Though I’m both an avid reader and social media user, books and social networking seemed like an unlikely pairing to me. Maybe it’s because they appeal to me in completely different ways: reading is an isolated activity that requires concentration, while social networking connects me to a large group of people and requires a shorter attention span. Still, I believe both activities have a place in the modern world, and it’s exciting to see how books and their publishers adapt in the age of technology. Book publishers know that every hour a person spends on the Internet is an hour that he or she is not reading a book, but rather than compete with social media sites, publishers can use them to reach out to readers.
Major publishers such as HarperCollins and Scholastic have turned their attention to Pinterest, a relatively recent addition to the social media scene that is now the third largest social network. In short, it’s a virtual pin board where users can organize and share links, articles or images they find on the web. The majority of Pinterest users are young women and mothers—two core demographics for many publishers, particularly those who produce children’s books, young adult (YA) novels and cookbooks. This, combined with Pinterest’s growing popularity, makes the site an inviting space for publishers to engage readers and promote their brands.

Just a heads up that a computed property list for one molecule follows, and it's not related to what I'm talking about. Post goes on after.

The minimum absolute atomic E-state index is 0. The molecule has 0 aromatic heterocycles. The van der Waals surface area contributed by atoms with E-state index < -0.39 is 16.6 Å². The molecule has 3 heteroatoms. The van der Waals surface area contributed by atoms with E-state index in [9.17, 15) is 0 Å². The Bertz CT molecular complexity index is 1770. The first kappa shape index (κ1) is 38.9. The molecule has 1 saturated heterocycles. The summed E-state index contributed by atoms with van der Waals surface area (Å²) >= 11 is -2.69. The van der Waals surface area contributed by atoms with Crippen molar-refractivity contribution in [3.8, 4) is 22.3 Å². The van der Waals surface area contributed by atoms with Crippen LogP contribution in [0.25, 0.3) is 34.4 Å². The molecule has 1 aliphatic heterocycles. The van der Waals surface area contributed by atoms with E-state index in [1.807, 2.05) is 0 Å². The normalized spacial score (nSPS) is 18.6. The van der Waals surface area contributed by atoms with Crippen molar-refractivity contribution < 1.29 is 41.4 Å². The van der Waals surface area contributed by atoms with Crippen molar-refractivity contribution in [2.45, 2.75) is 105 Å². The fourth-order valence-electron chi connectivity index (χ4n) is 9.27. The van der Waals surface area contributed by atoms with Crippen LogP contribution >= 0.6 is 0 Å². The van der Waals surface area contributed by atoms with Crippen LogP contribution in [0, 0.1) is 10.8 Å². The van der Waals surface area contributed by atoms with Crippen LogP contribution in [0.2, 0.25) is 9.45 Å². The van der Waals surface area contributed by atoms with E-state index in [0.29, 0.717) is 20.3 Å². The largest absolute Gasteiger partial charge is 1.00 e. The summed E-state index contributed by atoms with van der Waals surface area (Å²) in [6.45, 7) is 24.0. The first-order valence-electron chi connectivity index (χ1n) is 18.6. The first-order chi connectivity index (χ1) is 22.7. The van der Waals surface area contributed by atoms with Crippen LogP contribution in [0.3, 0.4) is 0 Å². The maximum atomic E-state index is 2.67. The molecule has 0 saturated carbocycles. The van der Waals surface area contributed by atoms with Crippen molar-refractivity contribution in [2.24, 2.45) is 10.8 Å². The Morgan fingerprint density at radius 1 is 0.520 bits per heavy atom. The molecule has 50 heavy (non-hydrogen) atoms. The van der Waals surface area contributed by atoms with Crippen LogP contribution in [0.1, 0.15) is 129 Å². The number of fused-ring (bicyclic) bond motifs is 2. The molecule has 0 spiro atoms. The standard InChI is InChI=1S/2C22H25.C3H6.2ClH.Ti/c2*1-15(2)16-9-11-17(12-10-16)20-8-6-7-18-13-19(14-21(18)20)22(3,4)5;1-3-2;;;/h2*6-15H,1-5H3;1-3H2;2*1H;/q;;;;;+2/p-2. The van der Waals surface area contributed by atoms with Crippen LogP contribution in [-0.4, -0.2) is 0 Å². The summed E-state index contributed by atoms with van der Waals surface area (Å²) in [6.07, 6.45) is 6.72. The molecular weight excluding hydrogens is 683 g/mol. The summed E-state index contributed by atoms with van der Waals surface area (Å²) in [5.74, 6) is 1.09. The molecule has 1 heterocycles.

The goal of this social media use for publishers is promotion, but it’s promotion done through dialogue and sharing. This is an interesting approach to marketing that seems perfect for books. I usually discover many of my favorite books through friends and family, so I’m always looking for recommendations. With social media, publishers can alert readers like me to their products in a way that is informal and friendly.
In the grand scheme of things, widely accessible social media is relatively new. This means that publishers, along with everyone else, are still figuring out the best ways to use it. Still, there’s no question that it’s good to have publishers in on the constant conversation happening on the Internet. And when the noise gets to be too much, you can always turn off the computer and pick up a book—possibly the one you discovered on a social media site.